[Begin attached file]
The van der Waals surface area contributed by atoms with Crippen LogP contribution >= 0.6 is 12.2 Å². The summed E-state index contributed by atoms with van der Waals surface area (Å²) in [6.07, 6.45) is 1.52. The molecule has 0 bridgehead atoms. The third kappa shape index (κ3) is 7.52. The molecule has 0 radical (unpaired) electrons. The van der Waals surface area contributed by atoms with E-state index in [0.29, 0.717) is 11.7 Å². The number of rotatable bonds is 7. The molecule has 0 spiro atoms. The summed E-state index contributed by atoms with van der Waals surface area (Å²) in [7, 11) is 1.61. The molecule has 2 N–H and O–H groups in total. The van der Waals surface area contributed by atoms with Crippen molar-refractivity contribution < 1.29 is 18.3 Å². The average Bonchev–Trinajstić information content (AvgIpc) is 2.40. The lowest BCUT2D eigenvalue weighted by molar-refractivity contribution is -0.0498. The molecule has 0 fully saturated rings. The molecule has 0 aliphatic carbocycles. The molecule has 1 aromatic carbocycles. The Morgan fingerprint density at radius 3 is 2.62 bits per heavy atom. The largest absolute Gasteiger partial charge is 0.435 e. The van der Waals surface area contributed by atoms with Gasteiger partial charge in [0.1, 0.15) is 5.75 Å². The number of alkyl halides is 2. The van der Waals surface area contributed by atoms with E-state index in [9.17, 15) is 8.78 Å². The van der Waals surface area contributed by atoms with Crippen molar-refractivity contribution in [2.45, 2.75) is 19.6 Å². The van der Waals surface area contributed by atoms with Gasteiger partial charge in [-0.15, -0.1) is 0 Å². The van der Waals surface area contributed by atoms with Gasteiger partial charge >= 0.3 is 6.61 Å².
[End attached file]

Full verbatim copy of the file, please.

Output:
The van der Waals surface area contributed by atoms with Crippen LogP contribution >= 0.6 is 12.2 Å². The summed E-state index contributed by atoms with van der Waals surface area (Å²) in [6.07, 6.45) is 1.52. The molecule has 0 bridgehead atoms. The third kappa shape index (κ3) is 7.52. The molecule has 0 radical (unpaired) electrons. The van der Waals surface area contributed by atoms with E-state index in [0.29, 0.717) is 11.7 Å². The number of rotatable bonds is 7. The molecule has 0 spiro atoms. The summed E-state index contributed by atoms with van der Waals surface area (Å²) in [7, 11) is 1.61. The molecule has 2 N–H and O–H groups in total. The van der Waals surface area contributed by atoms with Crippen molar-refractivity contribution < 1.29 is 18.3 Å². The average Bonchev–Trinajstić information content (AvgIpc) is 2.40. The lowest BCUT2D eigenvalue weighted by molar-refractivity contribution is -0.0498. The molecule has 0 fully saturated rings. The molecule has 0 aliphatic carbocycles. The molecule has 1 aromatic carbocycles. The Morgan fingerprint density at radius 3 is 2.62 bits per heavy atom. The largest absolute Gasteiger partial charge is 0.435 e. The van der Waals surface area contributed by atoms with Gasteiger partial charge in [0.1, 0.15) is 5.75 Å². The number of alkyl halides is 2. The van der Waals surface area contributed by atoms with E-state index in [9.17, 15) is 8.78 Å². The van der Waals surface area contributed by atoms with Crippen molar-refractivity contribution in [2.45, 2.75) is 19.6 Å². The van der Waals surface area contributed by atoms with Gasteiger partial charge in [-0.15, -0.1) is 0 Å². The van der Waals surface area contributed by atoms with Gasteiger partial charge >= 0.3 is 6.61 Å².